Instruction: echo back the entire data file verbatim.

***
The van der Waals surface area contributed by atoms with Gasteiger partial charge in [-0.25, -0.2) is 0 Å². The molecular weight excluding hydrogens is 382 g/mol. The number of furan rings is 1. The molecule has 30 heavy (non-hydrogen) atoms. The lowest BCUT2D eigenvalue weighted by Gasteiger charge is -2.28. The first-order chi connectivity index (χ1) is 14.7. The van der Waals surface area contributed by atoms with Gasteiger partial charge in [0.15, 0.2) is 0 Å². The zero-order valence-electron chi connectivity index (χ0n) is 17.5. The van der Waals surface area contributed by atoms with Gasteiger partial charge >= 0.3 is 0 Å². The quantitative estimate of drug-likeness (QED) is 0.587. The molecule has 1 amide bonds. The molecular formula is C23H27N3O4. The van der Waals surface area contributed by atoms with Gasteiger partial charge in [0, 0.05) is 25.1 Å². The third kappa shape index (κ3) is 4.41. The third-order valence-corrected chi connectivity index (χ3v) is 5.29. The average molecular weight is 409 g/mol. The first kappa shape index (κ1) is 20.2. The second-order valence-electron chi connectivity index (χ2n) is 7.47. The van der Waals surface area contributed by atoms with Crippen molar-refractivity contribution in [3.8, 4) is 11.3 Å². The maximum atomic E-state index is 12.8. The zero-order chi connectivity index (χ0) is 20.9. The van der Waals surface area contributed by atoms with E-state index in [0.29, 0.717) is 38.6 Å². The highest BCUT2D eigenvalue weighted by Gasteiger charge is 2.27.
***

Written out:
The van der Waals surface area contributed by atoms with Gasteiger partial charge in [-0.25, -0.2) is 0 Å². The molecular weight excluding hydrogens is 382 g/mol. The number of furan rings is 1. The molecule has 30 heavy (non-hydrogen) atoms. The lowest BCUT2D eigenvalue weighted by Gasteiger charge is -2.28. The first-order chi connectivity index (χ1) is 14.7. The van der Waals surface area contributed by atoms with Gasteiger partial charge in [0.15, 0.2) is 0 Å². The zero-order valence-electron chi connectivity index (χ0n) is 17.5. The van der Waals surface area contributed by atoms with Gasteiger partial charge >= 0.3 is 0 Å². The quantitative estimate of drug-likeness (QED) is 0.587. The molecule has 1 amide bonds. The molecular formula is C23H27N3O4. The van der Waals surface area contributed by atoms with Gasteiger partial charge in [0, 0.05) is 25.1 Å². The third kappa shape index (κ3) is 4.41. The third-order valence-corrected chi connectivity index (χ3v) is 5.29. The average molecular weight is 409 g/mol. The first kappa shape index (κ1) is 20.2. The second-order valence-electron chi connectivity index (χ2n) is 7.47. The van der Waals surface area contributed by atoms with Crippen molar-refractivity contribution in [3.8, 4) is 11.3 Å². The maximum atomic E-state index is 12.8. The zero-order chi connectivity index (χ0) is 20.9. The van der Waals surface area contributed by atoms with E-state index in [0.29, 0.717) is 38.6 Å². The highest BCUT2D eigenvalue weighted by Gasteiger charge is 2.27.